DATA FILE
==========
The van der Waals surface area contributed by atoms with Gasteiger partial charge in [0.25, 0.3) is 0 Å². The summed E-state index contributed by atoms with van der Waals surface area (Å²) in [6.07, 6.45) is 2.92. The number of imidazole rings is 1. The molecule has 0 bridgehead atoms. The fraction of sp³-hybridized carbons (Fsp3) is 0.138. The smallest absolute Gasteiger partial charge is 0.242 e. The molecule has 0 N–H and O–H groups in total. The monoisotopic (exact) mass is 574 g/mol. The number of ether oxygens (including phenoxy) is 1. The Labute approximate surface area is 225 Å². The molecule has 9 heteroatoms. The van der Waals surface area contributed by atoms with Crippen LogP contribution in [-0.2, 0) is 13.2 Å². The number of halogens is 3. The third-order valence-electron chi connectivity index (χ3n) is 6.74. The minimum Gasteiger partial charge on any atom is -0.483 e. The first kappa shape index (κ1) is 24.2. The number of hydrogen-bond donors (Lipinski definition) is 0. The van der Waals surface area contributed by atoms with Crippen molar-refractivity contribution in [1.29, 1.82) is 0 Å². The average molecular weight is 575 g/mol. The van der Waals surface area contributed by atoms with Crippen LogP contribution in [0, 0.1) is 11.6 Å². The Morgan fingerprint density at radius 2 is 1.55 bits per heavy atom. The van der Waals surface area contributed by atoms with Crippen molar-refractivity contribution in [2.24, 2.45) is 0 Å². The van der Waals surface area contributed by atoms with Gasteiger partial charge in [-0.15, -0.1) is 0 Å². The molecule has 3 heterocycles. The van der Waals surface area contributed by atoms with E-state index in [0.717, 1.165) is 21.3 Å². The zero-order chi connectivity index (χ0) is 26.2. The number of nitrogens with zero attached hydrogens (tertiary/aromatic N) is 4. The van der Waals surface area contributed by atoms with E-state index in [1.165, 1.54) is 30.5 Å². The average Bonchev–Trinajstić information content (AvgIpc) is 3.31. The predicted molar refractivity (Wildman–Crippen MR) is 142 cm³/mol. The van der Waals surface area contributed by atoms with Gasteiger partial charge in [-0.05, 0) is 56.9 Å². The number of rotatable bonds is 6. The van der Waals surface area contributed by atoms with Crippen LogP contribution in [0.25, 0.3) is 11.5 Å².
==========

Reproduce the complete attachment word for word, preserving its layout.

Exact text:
The van der Waals surface area contributed by atoms with Gasteiger partial charge in [0.25, 0.3) is 0 Å². The summed E-state index contributed by atoms with van der Waals surface area (Å²) in [6.07, 6.45) is 2.92. The number of imidazole rings is 1. The molecule has 0 bridgehead atoms. The fraction of sp³-hybridized carbons (Fsp3) is 0.138. The smallest absolute Gasteiger partial charge is 0.242 e. The molecule has 0 N–H and O–H groups in total. The monoisotopic (exact) mass is 574 g/mol. The number of ether oxygens (including phenoxy) is 1. The Labute approximate surface area is 225 Å². The molecule has 9 heteroatoms. The van der Waals surface area contributed by atoms with Crippen LogP contribution in [-0.2, 0) is 13.2 Å². The number of halogens is 3. The third-order valence-electron chi connectivity index (χ3n) is 6.74. The minimum Gasteiger partial charge on any atom is -0.483 e. The first kappa shape index (κ1) is 24.2. The number of hydrogen-bond donors (Lipinski definition) is 0. The van der Waals surface area contributed by atoms with Crippen molar-refractivity contribution in [1.29, 1.82) is 0 Å². The average molecular weight is 575 g/mol. The van der Waals surface area contributed by atoms with Crippen LogP contribution in [0, 0.1) is 11.6 Å². The Morgan fingerprint density at radius 2 is 1.55 bits per heavy atom. The van der Waals surface area contributed by atoms with Crippen molar-refractivity contribution in [2.24, 2.45) is 0 Å². The van der Waals surface area contributed by atoms with Gasteiger partial charge in [-0.15, -0.1) is 0 Å². The molecule has 3 heterocycles. The van der Waals surface area contributed by atoms with E-state index in [0.717, 1.165) is 21.3 Å². The zero-order chi connectivity index (χ0) is 26.2. The number of nitrogens with zero attached hydrogens (tertiary/aromatic N) is 4. The van der Waals surface area contributed by atoms with E-state index in [1.165, 1.54) is 30.5 Å². The average Bonchev–Trinajstić information content (AvgIpc) is 3.31. The predicted molar refractivity (Wildman–Crippen MR) is 142 cm³/mol. The van der Waals surface area contributed by atoms with Gasteiger partial charge in [-0.05, 0) is 56.9 Å². The number of rotatable bonds is 6. The van der Waals surface area contributed by atoms with Crippen LogP contribution in [0.25, 0.3) is 11.5 Å².